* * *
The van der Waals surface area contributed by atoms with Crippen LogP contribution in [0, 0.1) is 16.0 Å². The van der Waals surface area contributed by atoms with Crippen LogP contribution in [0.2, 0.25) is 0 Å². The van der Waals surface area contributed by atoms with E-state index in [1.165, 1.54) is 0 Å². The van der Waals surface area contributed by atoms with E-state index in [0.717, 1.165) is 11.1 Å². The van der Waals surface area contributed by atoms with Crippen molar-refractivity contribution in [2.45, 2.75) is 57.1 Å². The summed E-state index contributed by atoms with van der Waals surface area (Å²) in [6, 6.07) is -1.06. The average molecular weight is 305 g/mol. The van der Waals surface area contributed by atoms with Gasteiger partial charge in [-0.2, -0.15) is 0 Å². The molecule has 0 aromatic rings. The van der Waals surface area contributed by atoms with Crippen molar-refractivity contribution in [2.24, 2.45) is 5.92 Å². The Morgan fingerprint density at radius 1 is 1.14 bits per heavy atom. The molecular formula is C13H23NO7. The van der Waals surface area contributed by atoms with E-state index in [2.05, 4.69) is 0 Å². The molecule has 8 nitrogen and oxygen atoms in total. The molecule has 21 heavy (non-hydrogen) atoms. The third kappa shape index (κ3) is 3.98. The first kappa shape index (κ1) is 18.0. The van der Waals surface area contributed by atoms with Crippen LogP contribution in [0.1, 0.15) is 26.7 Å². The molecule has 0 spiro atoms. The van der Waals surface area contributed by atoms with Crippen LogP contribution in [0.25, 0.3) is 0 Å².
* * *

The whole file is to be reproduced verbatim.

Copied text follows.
The van der Waals surface area contributed by atoms with Crippen LogP contribution in [0, 0.1) is 16.0 Å². The van der Waals surface area contributed by atoms with Crippen LogP contribution in [0.2, 0.25) is 0 Å². The van der Waals surface area contributed by atoms with E-state index in [1.165, 1.54) is 0 Å². The van der Waals surface area contributed by atoms with E-state index in [0.717, 1.165) is 11.1 Å². The van der Waals surface area contributed by atoms with Crippen molar-refractivity contribution in [2.45, 2.75) is 57.1 Å². The summed E-state index contributed by atoms with van der Waals surface area (Å²) in [6, 6.07) is -1.06. The average molecular weight is 305 g/mol. The van der Waals surface area contributed by atoms with Gasteiger partial charge in [-0.2, -0.15) is 0 Å². The molecule has 0 aromatic rings. The van der Waals surface area contributed by atoms with Crippen molar-refractivity contribution in [2.24, 2.45) is 5.92 Å². The Morgan fingerprint density at radius 1 is 1.14 bits per heavy atom. The molecular formula is C13H23NO7. The van der Waals surface area contributed by atoms with E-state index in [2.05, 4.69) is 0 Å². The molecule has 8 nitrogen and oxygen atoms in total. The molecule has 21 heavy (non-hydrogen) atoms. The third kappa shape index (κ3) is 3.98. The first kappa shape index (κ1) is 18.0. The van der Waals surface area contributed by atoms with Crippen LogP contribution in [0.1, 0.15) is 26.7 Å². The molecule has 0 spiro atoms. The van der Waals surface area contributed by atoms with Crippen LogP contribution in [0.25, 0.3) is 0 Å².